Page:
Field Music return with Making A New World, an epic nineteen track album that follows on from 2018’s Open Here.
The seventh long player from Wearside’s Brewis brothers and Co. is a politically prescient collection of tracks inspired by playing a pair of shows at the Imperial War Museum in Salford and London.
Perhaps best known for angular art-pop, Field Music have turned their gaze to the human condition and impact on culture following the end of World War One.
To the short of attention music consumer of 2019, nineteen songs on an album might sound like a drag, but there is not an unimportant note or irrelevant beat in a fast paced 42 minutes of thoughtfully creative outpouring.
The record pieces instrumental snippets together with three minute songs. This brings a humbly majestic flow to proceedings, with each part given space to breathe and own its segment of the whole.
Opening with instrumentals, ‘Sound Raging’ and ‘Silence’ introduce the concept of conflict and abrupt closure, before introducing ‘Coffee or Wine’, the first ‘song’ of the record.
As the album grows, you can imagine Field Music surrounded by Imperial War Museum exhibits and paraphernalia: they’re absorbing the images, artefacts, vocabulary and videos around them and extracting samples to express emotions and perspective later on.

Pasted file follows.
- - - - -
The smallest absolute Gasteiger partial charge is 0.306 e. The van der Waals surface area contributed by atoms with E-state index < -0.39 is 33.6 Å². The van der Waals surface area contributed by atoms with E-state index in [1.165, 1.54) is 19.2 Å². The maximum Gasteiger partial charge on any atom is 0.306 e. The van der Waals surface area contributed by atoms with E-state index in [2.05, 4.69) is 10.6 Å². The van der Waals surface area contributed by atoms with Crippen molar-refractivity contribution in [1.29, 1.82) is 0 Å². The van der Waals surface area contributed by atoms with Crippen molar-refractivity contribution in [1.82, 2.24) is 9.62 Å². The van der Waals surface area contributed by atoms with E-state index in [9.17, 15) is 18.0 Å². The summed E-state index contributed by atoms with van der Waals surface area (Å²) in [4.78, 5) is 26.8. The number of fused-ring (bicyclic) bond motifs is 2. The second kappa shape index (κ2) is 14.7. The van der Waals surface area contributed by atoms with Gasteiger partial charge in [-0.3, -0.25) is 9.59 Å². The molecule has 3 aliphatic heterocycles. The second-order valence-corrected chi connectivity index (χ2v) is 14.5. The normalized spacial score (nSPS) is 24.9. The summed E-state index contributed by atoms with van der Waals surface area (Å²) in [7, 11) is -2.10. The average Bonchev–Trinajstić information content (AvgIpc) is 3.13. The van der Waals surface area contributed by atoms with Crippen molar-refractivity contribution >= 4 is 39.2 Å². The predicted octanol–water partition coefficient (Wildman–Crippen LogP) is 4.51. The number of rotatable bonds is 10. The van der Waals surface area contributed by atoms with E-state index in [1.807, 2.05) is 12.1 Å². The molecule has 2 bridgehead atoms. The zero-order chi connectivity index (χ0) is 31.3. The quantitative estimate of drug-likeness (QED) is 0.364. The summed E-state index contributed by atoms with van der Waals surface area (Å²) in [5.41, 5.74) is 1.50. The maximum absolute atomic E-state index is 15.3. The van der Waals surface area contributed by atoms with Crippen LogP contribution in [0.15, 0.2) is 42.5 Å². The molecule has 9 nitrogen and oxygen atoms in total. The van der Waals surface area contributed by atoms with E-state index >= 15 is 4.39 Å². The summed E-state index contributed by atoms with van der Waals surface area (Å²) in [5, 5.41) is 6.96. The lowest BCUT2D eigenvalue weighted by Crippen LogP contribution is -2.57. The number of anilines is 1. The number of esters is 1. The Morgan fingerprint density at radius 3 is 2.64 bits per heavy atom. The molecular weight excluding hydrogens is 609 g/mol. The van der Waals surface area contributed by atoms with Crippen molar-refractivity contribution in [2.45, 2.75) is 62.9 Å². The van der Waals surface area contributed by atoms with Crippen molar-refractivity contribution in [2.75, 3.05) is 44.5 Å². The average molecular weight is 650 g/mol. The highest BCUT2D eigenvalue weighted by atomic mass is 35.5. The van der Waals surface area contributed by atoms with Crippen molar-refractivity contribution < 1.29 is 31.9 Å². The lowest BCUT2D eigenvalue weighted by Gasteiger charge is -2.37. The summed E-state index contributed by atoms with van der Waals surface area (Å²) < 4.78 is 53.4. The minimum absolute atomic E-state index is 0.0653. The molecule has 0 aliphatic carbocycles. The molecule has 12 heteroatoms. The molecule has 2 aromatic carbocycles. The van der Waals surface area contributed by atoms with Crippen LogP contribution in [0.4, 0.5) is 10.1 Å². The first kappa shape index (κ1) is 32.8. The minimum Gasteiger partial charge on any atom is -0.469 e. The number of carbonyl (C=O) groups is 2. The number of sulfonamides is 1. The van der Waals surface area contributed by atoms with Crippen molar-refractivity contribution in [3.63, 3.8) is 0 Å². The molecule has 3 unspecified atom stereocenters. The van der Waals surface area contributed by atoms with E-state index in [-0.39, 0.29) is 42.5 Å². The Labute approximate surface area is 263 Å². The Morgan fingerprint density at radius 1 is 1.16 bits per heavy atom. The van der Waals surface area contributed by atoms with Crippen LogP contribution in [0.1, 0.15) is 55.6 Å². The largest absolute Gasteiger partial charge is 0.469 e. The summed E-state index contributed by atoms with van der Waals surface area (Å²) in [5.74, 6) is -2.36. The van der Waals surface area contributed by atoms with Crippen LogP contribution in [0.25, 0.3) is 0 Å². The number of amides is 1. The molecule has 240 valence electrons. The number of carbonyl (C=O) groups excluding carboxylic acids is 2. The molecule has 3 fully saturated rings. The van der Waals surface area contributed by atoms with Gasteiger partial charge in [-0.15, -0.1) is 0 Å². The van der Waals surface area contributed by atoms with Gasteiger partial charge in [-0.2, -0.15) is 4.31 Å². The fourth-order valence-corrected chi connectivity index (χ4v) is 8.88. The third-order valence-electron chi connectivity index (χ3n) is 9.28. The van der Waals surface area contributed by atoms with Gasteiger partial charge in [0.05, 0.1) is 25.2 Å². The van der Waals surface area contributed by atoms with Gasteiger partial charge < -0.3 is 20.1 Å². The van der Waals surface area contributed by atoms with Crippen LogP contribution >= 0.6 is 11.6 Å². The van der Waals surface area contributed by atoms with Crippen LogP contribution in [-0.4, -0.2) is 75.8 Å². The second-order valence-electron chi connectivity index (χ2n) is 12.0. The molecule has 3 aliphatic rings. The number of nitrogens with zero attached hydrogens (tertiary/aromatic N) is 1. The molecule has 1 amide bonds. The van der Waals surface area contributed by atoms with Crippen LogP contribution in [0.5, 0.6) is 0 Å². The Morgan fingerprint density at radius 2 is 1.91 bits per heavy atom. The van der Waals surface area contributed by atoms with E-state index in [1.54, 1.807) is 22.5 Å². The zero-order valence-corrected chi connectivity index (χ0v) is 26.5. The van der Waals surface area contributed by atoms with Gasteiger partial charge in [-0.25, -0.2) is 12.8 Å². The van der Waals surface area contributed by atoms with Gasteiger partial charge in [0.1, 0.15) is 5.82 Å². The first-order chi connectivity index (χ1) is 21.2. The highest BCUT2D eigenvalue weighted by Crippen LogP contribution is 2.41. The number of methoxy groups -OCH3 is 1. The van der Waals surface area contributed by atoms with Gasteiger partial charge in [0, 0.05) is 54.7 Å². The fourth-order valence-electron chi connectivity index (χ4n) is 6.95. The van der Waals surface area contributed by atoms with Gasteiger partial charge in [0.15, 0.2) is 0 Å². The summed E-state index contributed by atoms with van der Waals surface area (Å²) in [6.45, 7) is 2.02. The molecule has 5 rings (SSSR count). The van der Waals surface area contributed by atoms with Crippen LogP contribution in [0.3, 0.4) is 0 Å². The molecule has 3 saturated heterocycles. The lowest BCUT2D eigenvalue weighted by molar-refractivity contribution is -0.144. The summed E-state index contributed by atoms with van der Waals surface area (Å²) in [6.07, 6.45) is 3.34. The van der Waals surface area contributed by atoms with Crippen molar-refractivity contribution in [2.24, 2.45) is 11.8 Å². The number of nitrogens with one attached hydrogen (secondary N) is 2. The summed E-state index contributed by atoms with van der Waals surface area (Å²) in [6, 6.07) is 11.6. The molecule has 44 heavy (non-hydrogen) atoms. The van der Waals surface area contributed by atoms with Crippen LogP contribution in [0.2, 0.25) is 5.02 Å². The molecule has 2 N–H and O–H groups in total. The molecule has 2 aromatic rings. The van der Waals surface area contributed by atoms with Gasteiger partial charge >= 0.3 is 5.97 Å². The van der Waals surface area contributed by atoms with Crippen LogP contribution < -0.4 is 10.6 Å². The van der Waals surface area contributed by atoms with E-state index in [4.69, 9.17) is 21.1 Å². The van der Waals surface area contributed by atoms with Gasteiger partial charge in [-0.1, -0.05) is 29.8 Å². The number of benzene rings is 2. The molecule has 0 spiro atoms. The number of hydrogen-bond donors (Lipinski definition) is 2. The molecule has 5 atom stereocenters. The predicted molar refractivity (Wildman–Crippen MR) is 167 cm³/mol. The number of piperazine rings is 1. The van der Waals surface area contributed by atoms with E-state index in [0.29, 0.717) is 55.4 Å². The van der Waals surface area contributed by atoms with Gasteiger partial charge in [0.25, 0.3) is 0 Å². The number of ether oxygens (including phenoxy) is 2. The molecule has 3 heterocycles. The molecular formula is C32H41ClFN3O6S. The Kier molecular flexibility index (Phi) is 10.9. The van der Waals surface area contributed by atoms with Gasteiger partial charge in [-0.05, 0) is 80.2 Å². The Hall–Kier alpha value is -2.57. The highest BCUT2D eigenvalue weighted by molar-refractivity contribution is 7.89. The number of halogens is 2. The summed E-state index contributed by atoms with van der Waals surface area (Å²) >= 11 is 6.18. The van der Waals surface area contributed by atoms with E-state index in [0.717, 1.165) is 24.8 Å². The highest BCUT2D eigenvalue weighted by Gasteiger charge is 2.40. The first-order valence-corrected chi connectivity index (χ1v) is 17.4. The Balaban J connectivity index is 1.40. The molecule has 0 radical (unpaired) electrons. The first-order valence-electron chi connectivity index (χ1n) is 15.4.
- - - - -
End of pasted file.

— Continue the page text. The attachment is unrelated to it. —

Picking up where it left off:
The bass part three minutes into ‘Between Nations’ exemplifies this – it feels like a moment stolen from a photograph, interpreted and re-communicated in nickel via an amplifier. It’s beautiful: isolated, secure but intrepid.
The variety of instrumentation as the record progresses makes for vibrant listening. Delicate flourishes in ‘From a Dream, Into My Arms’ disappear behind lower warm embracing tones in ‘Beyond That of Courtesy’ – it’s the contrasts on this record that make it so compelling.
‘A Common Language Pt 1’ deploys familiar keyboard tones antithetical to the compositions around it and sounds practically space age to the rest of the record. The repeated guitar arpeggio in ‘Nikon Pt 1’ is particularly heartfelt and demonstrates how a simple melody, delivered to the right tempo and in moderation, can say more than any lyric.
‘Only In a Man’s World’ has the alluring embrace of an undiscovered Talking Heads track. The David Byrne borrowed repetition of lyric with increasing levels of indignation – “Why should a woman feel ashamed/Why should a woman feel ashamed?” – gets to the point pretty quickly.
Making A New World is a wonderfully constructed album. It’s subtly uplifting. This is not an angry, romantic or wistful collection of songs; this undertaking could have produced something clichéd. It comes together to probe the effects on relationships between people through nationality, language, gender and situational adaptability. The pacing comes as a surprise; nineteen tracks genuinely race past, adding to its attraction.
Field Music are touring in the UK until the end of February. Pick up tickets for a mix of intimate in-stores and full shows from their website.
Making A New World is out now on Memphis Industries.